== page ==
From the opening shot of the 2005 ghost story, Dark Water, we know we are in for a wet ride - so wet that I wonder why the filmmakers didn’t just go ahead and set it in
But the Roosevelt Island setting is, in fact,
one of the standout elements of this often reviled American remake of a
Japanese horror film.
Both films are adapted from the same source material, a short story by Koji Suzuki who wrote the original novel The Ring. Japanese horror flicks became wildly popular among horror fans in the 2000s after the successful American remakes of The Ring and The Grudge… so much so that they coined the nickname of J Horror. Displaying an overwhelming sense of unoriginality over the past twenty years or so,
Hollywood has a way of
plundering anything and everything it can get its hands on, so that by the time
Dark Water arrived in 2005, fans of
original foreign films were ready to ipso
facto hate anything that had an English language remake. Take a look at
customer reviews of Fincher’s version of TheGirl with the Dragon Tattoo on Amazon if you don’t believe me.
Prejudice in favor of foreign originals aside, I think part of the reason Dark Water has a bad rep is that it isn’t horror movie – not in the contemporary sense of the word. It is a ghost story first and foremost, with all the traditional elements in tact… and beneath the surface story lies a superb example of the Psychological Gothic. For my money, ghost stories work best when these two elements walk hand in hand. The Haunting (of Hill House), The Woman in Black, The Changeling – each a brilliant ghost story with a strong psychological undercurrent. In these stories, the lonely and bereaved are highly susceptible to supernatural manifestations.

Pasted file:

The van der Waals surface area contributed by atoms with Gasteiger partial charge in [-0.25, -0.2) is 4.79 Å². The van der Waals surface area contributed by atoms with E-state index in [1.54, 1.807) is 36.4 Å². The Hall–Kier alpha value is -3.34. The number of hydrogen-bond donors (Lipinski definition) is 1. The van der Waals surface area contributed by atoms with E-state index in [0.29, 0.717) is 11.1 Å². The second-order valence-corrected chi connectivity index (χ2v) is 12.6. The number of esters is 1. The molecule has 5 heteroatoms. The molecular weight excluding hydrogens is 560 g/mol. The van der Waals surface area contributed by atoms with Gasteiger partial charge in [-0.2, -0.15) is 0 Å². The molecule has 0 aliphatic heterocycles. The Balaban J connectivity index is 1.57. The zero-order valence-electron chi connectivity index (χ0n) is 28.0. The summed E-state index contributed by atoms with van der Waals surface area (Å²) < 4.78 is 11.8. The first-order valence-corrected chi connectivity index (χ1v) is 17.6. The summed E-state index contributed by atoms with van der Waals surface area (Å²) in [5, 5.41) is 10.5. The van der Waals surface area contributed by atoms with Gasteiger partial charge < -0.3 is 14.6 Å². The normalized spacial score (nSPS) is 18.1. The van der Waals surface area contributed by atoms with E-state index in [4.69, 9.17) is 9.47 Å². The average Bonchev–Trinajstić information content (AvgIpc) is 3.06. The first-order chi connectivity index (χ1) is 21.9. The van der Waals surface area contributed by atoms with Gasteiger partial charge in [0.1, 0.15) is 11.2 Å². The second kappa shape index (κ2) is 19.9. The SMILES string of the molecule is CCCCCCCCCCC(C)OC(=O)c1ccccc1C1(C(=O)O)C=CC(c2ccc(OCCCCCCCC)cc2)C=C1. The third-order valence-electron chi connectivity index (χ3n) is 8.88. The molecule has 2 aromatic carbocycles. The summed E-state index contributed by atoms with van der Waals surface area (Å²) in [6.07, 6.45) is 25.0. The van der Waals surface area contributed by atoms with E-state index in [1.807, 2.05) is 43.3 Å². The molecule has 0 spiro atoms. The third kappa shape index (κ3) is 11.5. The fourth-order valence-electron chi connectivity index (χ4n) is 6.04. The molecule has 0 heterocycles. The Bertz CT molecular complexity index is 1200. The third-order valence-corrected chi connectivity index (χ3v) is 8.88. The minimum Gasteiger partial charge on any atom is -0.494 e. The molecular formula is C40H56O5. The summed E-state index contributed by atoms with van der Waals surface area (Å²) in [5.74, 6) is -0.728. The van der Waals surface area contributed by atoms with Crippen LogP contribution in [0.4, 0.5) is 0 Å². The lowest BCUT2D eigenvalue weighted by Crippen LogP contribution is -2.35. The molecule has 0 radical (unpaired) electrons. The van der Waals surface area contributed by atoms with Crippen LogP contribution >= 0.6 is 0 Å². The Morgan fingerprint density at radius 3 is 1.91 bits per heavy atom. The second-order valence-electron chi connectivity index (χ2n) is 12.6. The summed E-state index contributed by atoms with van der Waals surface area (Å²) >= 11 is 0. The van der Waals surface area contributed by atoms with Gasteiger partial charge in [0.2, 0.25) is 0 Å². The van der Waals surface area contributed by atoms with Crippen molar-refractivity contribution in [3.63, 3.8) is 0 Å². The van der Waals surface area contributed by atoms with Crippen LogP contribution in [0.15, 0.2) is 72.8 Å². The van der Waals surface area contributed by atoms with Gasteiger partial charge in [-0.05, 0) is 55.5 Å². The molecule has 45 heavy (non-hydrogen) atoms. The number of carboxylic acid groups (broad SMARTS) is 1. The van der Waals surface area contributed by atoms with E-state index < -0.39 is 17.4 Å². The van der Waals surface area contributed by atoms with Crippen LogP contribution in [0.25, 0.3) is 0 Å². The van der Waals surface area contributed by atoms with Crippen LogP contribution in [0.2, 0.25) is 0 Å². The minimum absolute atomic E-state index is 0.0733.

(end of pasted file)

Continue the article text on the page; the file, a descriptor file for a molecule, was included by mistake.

In Dark Water we have a young mother, Dahlia (played with utter conviction by Jennifer Connelly) trying to raise a seven-year-old girl on her own while suffering through a nasty custody battle and a borderline addiction to sedatives. Connelly’s performance shows us a woman with a battered soul, already hanging by a thin, psychological thread, so that during the first half of the movie we wonder how much is in Dahlia’s head and how much is “reality.”
While Dark Water does not feature the old Gothic house which plays a starring role in the films mentioned above, the setting of the low income, industrial housing complex on
Roosevelt Island is as dreary and depressing as any crumbling
manor house. It is this visual element of urban decay which gives Dark Water much of its strength – an
urban dwelling has not been this menacing since Rosemary’s Baby.
Dark Water hits my buttons on many levels. It’s the sort of movie that makes me say, “I wish I wrote that.” Hopefully, with the passage of time, Dark Water will be considered less an offense to J Horror enthusiasts and given the respect it deserves as a beautifully wrought Gothic ghost story.